For making someone liable for defamation it is necessary that the statement so made should be communicated to other people other than the person referred. As defamation is an injury to the reputation of the person and therefore until it is communicated to someone else there can be no case of defamation. If the defamatory statement so made only to the person in presence of on one then there can’t be any defamation, the statement made in such a language that can only be understood by the person so defamed then also no case for defamation lies. Thus, in short, it can be said that where there is a reasonable chance of the defamed statement can be heard or seen by others, other than the person so defamed then only the person can be made liable for defamation.  

Mahendra Ram vs. Harnandan PrasadA.I.R. 1958 Pat. 445, in this case, the publication was made of a defamatory statement written in Urdu to the plaintiff by the way of the written letter. The plaintiff did not know Urdu and therefore needs another person to read it. It was held that the defendant can’t be made liable until it is proven that the defendant knew that the plaintiff is unaware of the Urdu language and would need someone else to read it.

Defenses for Defamation:

1. Justification or Truth:

The defendant can’t be held answerable if the statement so published is true. Therefore, if he in case the statement is published against someone, which is true then it can be a good defense for the defendant to run out of liability. It is so because the law doesn’t permit someone to recover damages for the injury of reputation which he either does not or ought to have possessed. However, even if there is some statement that is true but there are certain minor changes that have been done then also there can be no liability for the defendant.

However, if the defendant is not able to prove that the statement published is true then he can be liable for defamation.

Radheshyam Tiwari vs. Eknath A.I.R. 1985 Bom. 285, in this case, the defendant who was an editor, publisher, and printer of a newspaper published some article about the plaintiff who was Block Development officer, stating that he has issued false certificates, accepted bribe and adopted corrupt means in various ways. Therefore, the plaintiff filed an action for defamation, it was held that the defendant failed to prove his statement was true and therefore he was liable for defamation.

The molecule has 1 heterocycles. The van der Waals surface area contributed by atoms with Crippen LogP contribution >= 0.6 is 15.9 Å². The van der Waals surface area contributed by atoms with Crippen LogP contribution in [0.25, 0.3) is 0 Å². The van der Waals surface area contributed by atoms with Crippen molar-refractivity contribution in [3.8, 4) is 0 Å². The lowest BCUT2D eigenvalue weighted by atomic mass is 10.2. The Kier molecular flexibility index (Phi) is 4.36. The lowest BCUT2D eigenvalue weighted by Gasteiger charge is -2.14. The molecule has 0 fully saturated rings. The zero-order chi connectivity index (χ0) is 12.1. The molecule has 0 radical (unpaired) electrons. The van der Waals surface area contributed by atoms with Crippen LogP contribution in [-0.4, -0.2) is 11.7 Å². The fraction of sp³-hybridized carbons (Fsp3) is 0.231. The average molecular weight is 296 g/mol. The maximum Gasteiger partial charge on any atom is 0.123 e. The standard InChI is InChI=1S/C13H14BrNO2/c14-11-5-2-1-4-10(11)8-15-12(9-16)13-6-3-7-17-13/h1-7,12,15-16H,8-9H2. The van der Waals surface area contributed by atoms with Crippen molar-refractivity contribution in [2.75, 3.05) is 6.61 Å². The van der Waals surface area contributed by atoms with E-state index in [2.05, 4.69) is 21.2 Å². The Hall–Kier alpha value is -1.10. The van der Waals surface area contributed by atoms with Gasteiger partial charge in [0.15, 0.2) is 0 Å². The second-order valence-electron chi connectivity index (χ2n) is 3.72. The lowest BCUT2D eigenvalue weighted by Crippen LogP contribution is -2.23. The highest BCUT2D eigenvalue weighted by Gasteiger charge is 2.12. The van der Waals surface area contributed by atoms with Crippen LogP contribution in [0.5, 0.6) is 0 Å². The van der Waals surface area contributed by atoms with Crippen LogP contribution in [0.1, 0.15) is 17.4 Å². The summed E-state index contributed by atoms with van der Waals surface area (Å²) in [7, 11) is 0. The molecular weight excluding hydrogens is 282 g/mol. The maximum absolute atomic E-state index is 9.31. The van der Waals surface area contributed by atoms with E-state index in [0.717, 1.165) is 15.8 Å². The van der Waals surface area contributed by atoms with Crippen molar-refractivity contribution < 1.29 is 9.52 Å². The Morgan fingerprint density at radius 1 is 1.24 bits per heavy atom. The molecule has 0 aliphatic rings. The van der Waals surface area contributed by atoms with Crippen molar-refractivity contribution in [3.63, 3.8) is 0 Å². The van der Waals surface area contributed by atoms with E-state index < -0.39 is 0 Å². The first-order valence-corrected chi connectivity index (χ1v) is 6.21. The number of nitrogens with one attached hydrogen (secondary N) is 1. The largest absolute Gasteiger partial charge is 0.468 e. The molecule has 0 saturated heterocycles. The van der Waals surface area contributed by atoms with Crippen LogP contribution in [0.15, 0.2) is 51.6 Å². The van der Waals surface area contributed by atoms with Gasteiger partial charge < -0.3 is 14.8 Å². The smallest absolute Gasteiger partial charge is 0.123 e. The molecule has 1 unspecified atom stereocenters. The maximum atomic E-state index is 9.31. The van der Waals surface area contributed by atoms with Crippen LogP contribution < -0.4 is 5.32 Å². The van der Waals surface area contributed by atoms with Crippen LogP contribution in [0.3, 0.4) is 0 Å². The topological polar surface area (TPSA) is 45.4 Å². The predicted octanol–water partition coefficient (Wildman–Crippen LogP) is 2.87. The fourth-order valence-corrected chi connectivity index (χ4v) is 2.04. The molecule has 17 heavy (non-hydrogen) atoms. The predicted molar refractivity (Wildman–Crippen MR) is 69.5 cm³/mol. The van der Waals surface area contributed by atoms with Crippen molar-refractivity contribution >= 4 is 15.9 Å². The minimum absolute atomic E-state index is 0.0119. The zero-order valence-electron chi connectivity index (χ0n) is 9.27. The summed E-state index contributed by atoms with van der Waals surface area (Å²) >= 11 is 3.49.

2. Fair Comment:

In defense of defamation if the statement so made is fair comment and is if public interest then it can serve as a good defense to the defendant. Fair comment constitutes that there should be a comment, the comment so made should be fair, and it should be in the public interest. There should be comment refers to the condition where the publication made should be like comment and not based on facts. Facts can save the defendant from liability only if it is justified is proved.

Comments based upon untrue facts can never be said as the true comment. As because the statement made out of those comments which are not justified then the comment so made will also fail as its base out of which such comment is untrue. Like where in the newspaper publication is made putting allegations over the plaintiff, for which the defendant fails to prove that the comment made on such untrue fact will also not be fair. The matter so published must be for the benefit of public interest, i.e. the comments must be based on like courts, public administration, etc.

3. Privilege:

There are certain occasions where it is considered that the right to freedom of speech should overweight the right to reputation. That is even if some wrongful or defamatory statement is being spoken, then also under certain circumstances person won’t be held liable for it.

Such occasions include any statement made by a member of either house of Parliament, publication by or under either authority of House of Parliament, any comment made about judges, counsel or anyone else which is relevant to the ongoing proceedings, etc, can get exempted from the defamation proceeding. However, any statement made irrelevant to the proceeding even if it is made during the proceeding then also the defendant would be made liable for defamation.

Author: Shubham siwach